Wikimedia Foundation elections/Board elections/2013/Questions/3
The quality requirements are different in the various wikis. Some have very few requirements at the time, some others - e.g. de:WP - whose criterias (relevance) have already been set so high that it is often not possible for newcomers to partizipate. Almost every day, we lose more actual authors that we win new ones. You can not operate a constantly growing project with the same number of volunteers, if you expect article work in addition to administrative work. While the administrative burden is steadily increasing.
We have already today - and certainly much more in the future - due to an almost monopolistic position, a much greater social responsibility, which probably goes well beyond the current service character as an encyclopedia. Even there, were it seems to work very well we must find new ways.
Can you imagine that the Wikimedia Foundation also supports regionally operating wikis to foster a substantive as well as not yet locked personnel potential? And promoting such projects financially and through technical assistance and perhaps even integrated as part of the official Wikimedia system?
We would like to emphasize that we do not understand such a project as a competitor to Wikipedia, but as a supplement, the basics of Wikipedia and free knowledge must always be respected! --Hubertl (talk) 19:54, 27 May 2013 (UTC) --additional Karl Gruber (talk) 19:58, 27 May 2013 (UTC)
Do you believe that the creation of Wikimedia LGBT as a thematic organisation would be a good demonstration of Wikimedia's diversity, and do you think it is a positive demonstration of the Foundation's commitment to diversity for members of the Board of Trustees to publicly identify themselves as LGBT, or their interests in LGBT culture? Fæ (talk) 14:31, 31 May 2013 (UTC)
Use of off-wiki sites which harm the Foundation and individual WikimediansEdit
Some of the current candidates for election have written for websites publicly critical of the Wikimedia Foundation, an activity they have not declared in their statements. At least two of the candidates have supported Wikipediocracy in the past by writing there, a website known for harming the reputation of the Wikimedia Foundation, outing and making personal attacks against Wikimedians, and is a source of damaging inflammatory allegations that have been repeated by journalists in national newspapers. Do you think it proper that the candidates should declare their use of these critical websites as part of their candidacy for the Board of Trustees, and do you think members of the Board of Trustees should publish past pseudonyms so they are accountable for what they have written about the Wikimedia Foundation and the Wikimedia projects? Fæ (talk) 14:57, 31 May 2013 (UTC)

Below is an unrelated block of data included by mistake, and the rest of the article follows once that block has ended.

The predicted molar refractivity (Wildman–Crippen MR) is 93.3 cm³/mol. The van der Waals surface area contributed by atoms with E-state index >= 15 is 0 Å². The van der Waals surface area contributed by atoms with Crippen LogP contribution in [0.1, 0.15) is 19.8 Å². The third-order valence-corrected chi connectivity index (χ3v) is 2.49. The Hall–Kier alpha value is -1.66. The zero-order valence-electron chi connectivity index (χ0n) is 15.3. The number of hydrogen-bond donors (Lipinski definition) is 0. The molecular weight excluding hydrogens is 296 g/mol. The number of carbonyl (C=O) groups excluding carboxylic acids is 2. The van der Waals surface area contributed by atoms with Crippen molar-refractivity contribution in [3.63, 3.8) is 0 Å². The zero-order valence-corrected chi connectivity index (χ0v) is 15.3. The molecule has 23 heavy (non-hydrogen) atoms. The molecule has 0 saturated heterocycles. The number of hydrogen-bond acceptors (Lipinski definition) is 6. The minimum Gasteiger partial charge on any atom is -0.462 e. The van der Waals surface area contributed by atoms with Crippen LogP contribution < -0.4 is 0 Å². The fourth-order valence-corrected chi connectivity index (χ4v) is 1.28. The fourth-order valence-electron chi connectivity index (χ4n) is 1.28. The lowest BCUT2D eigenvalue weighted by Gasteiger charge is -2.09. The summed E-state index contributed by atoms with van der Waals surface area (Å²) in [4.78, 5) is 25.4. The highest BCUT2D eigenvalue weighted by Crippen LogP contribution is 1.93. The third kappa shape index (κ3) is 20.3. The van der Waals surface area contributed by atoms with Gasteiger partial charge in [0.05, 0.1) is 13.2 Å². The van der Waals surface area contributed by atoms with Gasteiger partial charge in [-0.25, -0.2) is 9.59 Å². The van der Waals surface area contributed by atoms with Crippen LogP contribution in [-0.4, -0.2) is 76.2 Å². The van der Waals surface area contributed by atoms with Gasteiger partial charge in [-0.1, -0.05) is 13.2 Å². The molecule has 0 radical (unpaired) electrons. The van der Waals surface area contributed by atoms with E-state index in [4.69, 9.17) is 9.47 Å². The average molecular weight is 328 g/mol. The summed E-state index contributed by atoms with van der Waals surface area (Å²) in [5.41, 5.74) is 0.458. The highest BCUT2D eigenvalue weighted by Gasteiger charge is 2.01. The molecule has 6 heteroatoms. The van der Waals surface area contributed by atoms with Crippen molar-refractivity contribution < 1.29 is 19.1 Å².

About the approval of new ChaptersEdit
Pryvit! what would be your personal opinion or position regarding the approval of new Chapters like say Wikimedia Kossovo, Wikimedia Catalonia or Wikimedia Scotland if these two last entities were to become independent in 2014? Dyakuyu! posted on behalf of my cholovik, Claudi Balaguer/CapsotInnaBalaguer (talk) 18:50, 31 May 2013 (UTC)
Executive director selection and oversightEdit
It's commonly said that the most important thing a board does is hire, evaluate, and fire its top manager (CEO, executive director, etc). On May 21 the job posting for the new ED was announced. How do you approach your supervisory role? First off, what qualities do you think are most important, e.g. experience, vision, technical aptitude, community involvement? Second, how should you direct, supervise, and evaluate; for example, to what extent should Wikimedia be setting measurable expectations for the ED? Do you believe in a 360-degree evaluation? Also, how demanding of a supervisor are you, and is performance which strikes you as "OK" or "not bad" adequate for retention purposes or do you think a position such as this requires outstanding performance? ImperfectlyInformed (talk) 21:06, 31 May 2013 (UTC)
About overspending and/or misspendingEdit
Bonjorn/bon dia/hello/dobry den'! When reading the details of some projects approved not that long ago and seeing that there is still no report, I am a bit worried about misspending and overspending in the Wikimedia world. To be more precise, I have noticed way too expensive flights (€ 500) to cover distances such as Madrid-Santiago de Compostela (about 600 km, 1.200 in round trip) while I think you could pay at least 5 times less and you could even use the train (I checked Renfe's site, the highest fare is about €140) instead of a plane, not to mention other expenses which also seem very high and other grants that seem to be field trips for the grantees instead of real benefits for Wikimedia... Thus, do you plan to enforce stricter supervision or control over these potential financial issues/problems that could affect the credibility of the whole movement? Mercés/gràcies/thanks/dyakuyu (again) for your answers. On behalf of my cholovik/husband once more Claudi Balaguer/Capsot InnaBalaguer (talk) 09:18, 4 June 2013 (UTC)